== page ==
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July 12, 2011 3:58 pm

Globe at a Glance – July 4-10

avatar by S. Z. Wolff

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British Prime Minister David Cameron.

July 4

The Taliban kidnapped and executed a British soldier in Afghanistan. The incident occurred during Prime Minister David Cameron’s unannounced visit, which was intended to highlight progress in Afghanistan and to prepare for British troop withdrawal.  The soldier’s disappearance sparked a 12-hour search in an area riddled with insurgents and improvised explosive devices.  Mr. Cameron was forced to cut his visit short so that all personnel and equipment assigned to the Prime Minister could be diverted to help with the search efforts.

July 5

Casey Anthony, accused of murdering her two-year-old daughter, was acquitted by jury of all serious charges brought against her. Prosecutors portrayed Anthony as a mother who killed her daughter in cold blood, in order to free herself to party.  After a month-and a-half- long  trial, which had become a national sensation on TV, the jury took less than 11 hours to find Casey not guilty of first-degree murder; aggravated manslaughter; and aggravated child abuse. She was convicted of lying to police as to the whereabouts of her missing daughter, and was given the maximum three- year sentence – all of which time she had already served. Had she been convicted, Casey could have faced the death penalty.

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July 6

A massive dust storm swept across Phoenix, reducing visibility to nearly zero and leaving a path of dust, debris and damage nearly everywhere in the city. The wall of dust, which rolled in and blanketed Arizona’s largest city was upwards of 10,000 feet high, moved between speeds of 50 and 60 mph, and appeared to be nearly 100 miles wide.

July 7

News of the World, Britain’s best- selling Sunday paper, abruptly closed down after 168 years of operation, amid an unraveling scandal over alleged illegal behavior by the paper’s editors. The scandal threatened to engulf the entire news empire of media mogul Rupert Murdoch, and his swift response caught many by surprise. The tabloid hemorrhaged advertising and alienated millions of readers as allegations multiplied that its journalists hacked the voicemails of thousands of people, from families of child murder victims; families of Britain’s was dead; up to high government officials, including Prime Minister David Cameron.

The State of Texas executed a Mexican national who was convicted in the killing of a 16-year-old girl in 1996. Governor Rick Perry rebuffed criticism from the United Nations, whose lawyers said the execution was a breach of international law because the convict was not informed that he could have sought legal help from the Mexican Government. The victim, Adria Sauceda, was killed in a gruesome attack in which her head was bashed with a 40-pound piece of asphalt and she was raped and  strangled,  then left nude on a dirt road with a piece of wood stuck in her. Mexico’s Government, President Barack Obama’s Administration and the State Department were among those asking the Supreme Court for a stay of execution of the former mechanic to allow Congress time to consider legislation that would require court reviews for condemned foreign nationals who weren’t offered the help of their consulates. The high court rejected the request 5-4.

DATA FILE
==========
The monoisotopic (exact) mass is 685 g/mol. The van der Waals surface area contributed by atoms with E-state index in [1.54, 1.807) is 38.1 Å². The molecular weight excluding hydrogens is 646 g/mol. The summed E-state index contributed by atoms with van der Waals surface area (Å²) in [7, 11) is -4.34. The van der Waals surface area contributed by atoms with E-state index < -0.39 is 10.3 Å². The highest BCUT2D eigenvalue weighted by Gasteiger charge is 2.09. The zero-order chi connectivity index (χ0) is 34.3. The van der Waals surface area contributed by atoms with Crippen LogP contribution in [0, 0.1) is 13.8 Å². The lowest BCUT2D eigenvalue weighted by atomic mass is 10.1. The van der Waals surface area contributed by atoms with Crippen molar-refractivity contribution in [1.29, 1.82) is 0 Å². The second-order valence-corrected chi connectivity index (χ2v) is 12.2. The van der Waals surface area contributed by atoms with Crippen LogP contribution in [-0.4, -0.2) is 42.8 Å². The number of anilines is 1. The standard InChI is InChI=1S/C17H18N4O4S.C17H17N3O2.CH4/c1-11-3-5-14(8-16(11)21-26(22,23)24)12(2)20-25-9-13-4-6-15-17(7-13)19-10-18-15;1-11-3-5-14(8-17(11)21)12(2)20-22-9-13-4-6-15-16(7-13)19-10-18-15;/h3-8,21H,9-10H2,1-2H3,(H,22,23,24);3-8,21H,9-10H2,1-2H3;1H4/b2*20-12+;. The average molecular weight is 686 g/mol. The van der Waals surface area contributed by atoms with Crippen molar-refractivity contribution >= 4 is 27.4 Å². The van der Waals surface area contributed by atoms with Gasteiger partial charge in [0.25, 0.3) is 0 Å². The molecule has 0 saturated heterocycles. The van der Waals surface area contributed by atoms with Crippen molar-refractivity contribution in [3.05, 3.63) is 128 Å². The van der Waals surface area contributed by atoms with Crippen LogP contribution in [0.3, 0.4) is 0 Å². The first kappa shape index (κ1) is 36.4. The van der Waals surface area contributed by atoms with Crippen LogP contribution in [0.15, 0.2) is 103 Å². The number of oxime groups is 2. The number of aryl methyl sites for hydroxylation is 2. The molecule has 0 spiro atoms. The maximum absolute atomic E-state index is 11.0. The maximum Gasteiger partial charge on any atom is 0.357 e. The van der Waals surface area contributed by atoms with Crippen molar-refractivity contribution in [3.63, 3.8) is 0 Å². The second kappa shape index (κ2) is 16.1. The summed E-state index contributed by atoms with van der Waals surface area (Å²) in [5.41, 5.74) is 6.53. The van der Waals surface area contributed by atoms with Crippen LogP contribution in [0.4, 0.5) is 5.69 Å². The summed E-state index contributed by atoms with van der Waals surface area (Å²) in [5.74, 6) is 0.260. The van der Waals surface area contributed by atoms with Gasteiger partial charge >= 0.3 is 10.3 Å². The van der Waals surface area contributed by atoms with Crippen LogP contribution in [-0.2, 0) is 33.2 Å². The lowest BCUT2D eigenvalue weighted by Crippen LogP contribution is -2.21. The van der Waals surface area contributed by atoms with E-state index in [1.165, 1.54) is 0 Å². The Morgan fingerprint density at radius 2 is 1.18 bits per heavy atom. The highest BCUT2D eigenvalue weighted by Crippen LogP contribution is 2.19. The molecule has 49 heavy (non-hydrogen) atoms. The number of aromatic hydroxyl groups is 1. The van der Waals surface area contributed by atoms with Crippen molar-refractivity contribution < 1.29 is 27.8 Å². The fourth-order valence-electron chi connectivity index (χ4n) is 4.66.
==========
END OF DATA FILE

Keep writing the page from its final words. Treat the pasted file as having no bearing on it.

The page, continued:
July 8

A woman in Oak Park, MI was charged with a misdemeanor by the City for refusing to remove a vegetable garden she had planted in her front yard. The City is pointing to a code that says a front yard has to have suitable, live, plant material. According to the mayor, “If you look at the definition of ”suitable’ is in Webster’s Dictionary, it will say ‘common.’  So, if you look around and you look in any other community, what’s common to a front yard is a nice, grass yard with beautiful trees and bushes and flowers,” he said. The woman faces a maximum three months in jail if convicted.

July 9

In Malaysia, thousands of activists demanding electoral reform evaded roadblocks and barbed wire to hold a street protest against Prime Minister Najib Razak’s Government. Police fired repeated rounds of tear gas and detained over 1,400 people in the capital city of Kuala Lumpur. Over a dozen people were injured in the violence.

Legend New York Yankee Derek Jeter reached a career milestone of 3,000 hits as he stepped up to the plate for the second time in a game against the Tampa Bay Rays. “It is high, it is far, it is gone” yelled the announcer as the ball sailed over the field and into the hands of a lucky spectator. The Yankees won the game 5-4.

July 10

At least 64 people were killed after a train jumped the tracks in Uttar Pradesh State in Northern India. India’s massive rail network, used by hundreds of thousands of passengers daily, has a poor safety record. Only three days before, more than 30 people were killed when a train collided with a bus trying to cross an unguarded railroad, also in Uttar Pradesh.

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